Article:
By Kodey Toney
All By Myself
I had someone give me some good advice this week that I have tried to do, but I guess I've forgotten recently. Konner has been taking golf lessons this summer and has really enjoyed it. Since I am off on Fridays I took him, and his counselor pulled me to the side to tell me that I should let him do things for himself.
Now, I know this, and try to let him be as independent as possible, but as I stood there trying to figure out why he would say that I realized that I was carrying his golf clubs for him. I was only doing it to help because it was taking a long time for him to get from hole to hole, but I knew he was right. He had several other golfers in his group and none if them had their parents walking around with them; let alone carrying their bag.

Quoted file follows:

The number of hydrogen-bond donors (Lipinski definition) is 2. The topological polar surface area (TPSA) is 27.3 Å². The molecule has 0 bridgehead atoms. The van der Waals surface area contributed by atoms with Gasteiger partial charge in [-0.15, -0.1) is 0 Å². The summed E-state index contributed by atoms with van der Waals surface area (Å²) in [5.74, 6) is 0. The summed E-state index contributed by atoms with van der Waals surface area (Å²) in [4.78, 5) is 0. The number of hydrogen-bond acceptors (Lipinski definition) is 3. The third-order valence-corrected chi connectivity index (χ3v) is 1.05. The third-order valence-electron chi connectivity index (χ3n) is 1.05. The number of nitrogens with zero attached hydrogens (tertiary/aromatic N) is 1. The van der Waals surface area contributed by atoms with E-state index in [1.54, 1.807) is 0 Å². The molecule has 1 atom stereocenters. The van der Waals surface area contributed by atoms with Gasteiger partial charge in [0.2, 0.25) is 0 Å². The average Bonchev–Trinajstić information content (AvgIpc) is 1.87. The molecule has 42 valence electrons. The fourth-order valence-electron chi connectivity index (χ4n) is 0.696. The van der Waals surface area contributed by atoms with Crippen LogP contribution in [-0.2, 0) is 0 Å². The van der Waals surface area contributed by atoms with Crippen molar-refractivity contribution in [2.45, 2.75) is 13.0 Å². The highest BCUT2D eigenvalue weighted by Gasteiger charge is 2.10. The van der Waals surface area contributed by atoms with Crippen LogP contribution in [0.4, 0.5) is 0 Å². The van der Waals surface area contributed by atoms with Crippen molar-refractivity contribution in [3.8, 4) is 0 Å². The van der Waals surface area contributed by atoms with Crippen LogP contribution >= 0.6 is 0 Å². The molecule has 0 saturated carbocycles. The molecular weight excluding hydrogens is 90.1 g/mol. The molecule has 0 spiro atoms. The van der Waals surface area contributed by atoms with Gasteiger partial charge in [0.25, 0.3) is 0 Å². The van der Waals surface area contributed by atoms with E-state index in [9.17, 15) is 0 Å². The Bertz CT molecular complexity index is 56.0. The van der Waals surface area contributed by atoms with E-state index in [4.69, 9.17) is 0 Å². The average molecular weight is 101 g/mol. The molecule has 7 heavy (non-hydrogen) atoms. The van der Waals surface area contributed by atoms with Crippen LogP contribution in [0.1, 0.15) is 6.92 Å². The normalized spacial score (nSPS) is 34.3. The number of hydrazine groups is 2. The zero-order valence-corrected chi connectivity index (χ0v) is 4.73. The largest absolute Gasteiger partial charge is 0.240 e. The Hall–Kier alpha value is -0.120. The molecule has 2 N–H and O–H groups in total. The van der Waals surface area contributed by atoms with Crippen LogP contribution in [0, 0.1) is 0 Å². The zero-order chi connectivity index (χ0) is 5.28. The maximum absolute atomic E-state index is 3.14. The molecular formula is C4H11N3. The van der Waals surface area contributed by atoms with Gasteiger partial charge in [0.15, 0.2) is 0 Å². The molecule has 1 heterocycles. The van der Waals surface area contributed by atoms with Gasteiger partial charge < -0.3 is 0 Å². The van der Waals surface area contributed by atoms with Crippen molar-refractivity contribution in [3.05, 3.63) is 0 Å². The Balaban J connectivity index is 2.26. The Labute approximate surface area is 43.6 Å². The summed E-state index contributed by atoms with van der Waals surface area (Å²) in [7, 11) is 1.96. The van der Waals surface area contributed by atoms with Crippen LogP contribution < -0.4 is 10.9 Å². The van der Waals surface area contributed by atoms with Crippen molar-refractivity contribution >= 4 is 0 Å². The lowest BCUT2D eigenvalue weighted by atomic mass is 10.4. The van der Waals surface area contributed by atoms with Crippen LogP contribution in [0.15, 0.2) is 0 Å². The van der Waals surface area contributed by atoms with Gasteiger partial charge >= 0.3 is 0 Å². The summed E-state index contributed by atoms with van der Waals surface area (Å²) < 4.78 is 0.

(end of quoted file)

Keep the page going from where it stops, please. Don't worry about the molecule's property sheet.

Our ultimate goal for Konner is to be as independent as possible. This is why we work so hard at school to let him do his work himself. This is why we try to get him to do chores like cleaning up after himself. The therapies are so that he doesn't need assistance down the road with socializing or using fine-motor skills. Yet, here I am following him around the course being his personal caddy.
I will say that before we started out in the course I had asked if he wanted me to go out with him or if he wanted me to stay in and he asked me to join him. Perhaps that is because he wanted me to lug his equipment around, but I thought it was because he wanted me there for comfort reasons.
Either way I was doing way too much. We have to let our kids with disabilities do as much as they can for themselves. They, like any other kids, are manipulative if you let them. They will have you do everything if you don't watch it. Konner 's favorite line when it comes time to clean is, "It's too hard." Of course, to be fair, that is Kruz's excuse too, and probably any other child's if they can get away with it.
Make sure you're doing what you can to help, but not too much.